Chicago’s population is down about 25% from its peak back in 1950. That statement might conjure up images of empty blocks of homes, as you see in Detroit. In fact, Chicago remains quite crowded. I cannot find the article, but I recall reading that Chicago now has more households than ever before. Average household size has shrunk dramatically since 1950, due to factors such as fewer children and more independent living for young adults and the elderly.

The OC Register reports some seemingly odd data for California. Its housing stock has grown since 2020, its population has shrunk, and yet home prices have soared. This has led to dark conspiracy theories that there are lots of empty houses in California held by speculators, and that this is boosting prices. Not so.

If California’s population is well off its peak, and developers keep on building housing, why does the cost of living in the Golden State remain lofty? . . . 

Start with the basics: California had 38.2 million residents living in households last year – that’s down 375,800 since 2020, or a 0.9% loss. In the same timeframe, California’s housing stock grew to 14.8 million residences – a 432,700 improvement since 2020, or 3% growth.

The puzzle can be resolved if we consider the nearly 4% decline in average household size:

The average number of Californians living in an occupied housing unit was 2.75 last year – that’s down from 2.86 in 2020. That’s not an insignificant change across 39 million residents.

Why did it occur? There’s the pandemic effect of people wanting larger living quarters, often shunning roommates. Others got historically cheap mortgages in 2021-22 and won’t move, no matter how oversized their residence is for their needs.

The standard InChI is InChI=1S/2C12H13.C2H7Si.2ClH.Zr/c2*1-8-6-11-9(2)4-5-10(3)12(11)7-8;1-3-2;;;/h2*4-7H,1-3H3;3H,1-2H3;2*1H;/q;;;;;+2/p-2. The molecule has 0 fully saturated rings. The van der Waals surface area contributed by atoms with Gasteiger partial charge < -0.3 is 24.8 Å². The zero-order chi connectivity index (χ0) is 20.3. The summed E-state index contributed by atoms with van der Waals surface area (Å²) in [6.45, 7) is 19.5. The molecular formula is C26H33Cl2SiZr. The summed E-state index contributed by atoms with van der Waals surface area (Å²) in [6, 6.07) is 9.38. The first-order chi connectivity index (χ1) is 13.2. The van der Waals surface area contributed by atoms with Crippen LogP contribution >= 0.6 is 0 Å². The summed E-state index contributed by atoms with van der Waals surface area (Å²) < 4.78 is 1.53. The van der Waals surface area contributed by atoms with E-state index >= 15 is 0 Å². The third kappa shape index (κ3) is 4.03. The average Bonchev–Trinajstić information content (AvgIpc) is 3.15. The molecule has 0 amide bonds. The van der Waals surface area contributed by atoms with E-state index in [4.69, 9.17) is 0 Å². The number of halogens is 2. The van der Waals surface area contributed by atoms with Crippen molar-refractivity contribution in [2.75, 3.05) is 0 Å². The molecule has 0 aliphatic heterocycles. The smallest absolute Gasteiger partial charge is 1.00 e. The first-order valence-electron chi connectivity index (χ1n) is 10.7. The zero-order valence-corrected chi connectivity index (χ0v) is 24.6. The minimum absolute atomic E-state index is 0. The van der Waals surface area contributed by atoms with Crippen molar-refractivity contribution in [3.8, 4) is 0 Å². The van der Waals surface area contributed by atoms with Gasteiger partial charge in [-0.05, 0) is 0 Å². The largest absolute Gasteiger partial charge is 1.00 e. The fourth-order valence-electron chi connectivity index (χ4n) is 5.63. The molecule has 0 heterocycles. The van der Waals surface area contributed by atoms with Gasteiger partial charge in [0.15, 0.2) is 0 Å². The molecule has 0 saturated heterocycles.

Some of this trend may be adult children leaving the parents’ home – with destinations both in and out of state. Young families frequently exited for other states, too. Or it’s older residents losing a spouse.

No matter the cause, smaller households gobble up housing supply.

In addition, birthrates are declining.

I believe that Kevin Erdmann was the first to document the fact that a booming economy in a housing constrained market (such as LA) leads to population loss, as working class families move to cheaper states and are replaced by younger childless professionals.  Selfish empty nesters like me live in houses that are far too big for our needs.  (I recall back in the 1990s driving a Chinese visitor around one of the nicer neighborhoods in Newton, Massachusetts.  The awestruck lady asked how many families lived in each house. I gave my wife the “Who’s going to tell her?” look.)  

PS.  Although Chicago remains relatively “full” despite a 25% population decline; there are rust belt cities that are much worse off.  Detroit, Cleveland and St. Louis have seen population declines of 60% to 70%, and thus do have vast areas that are emptying out.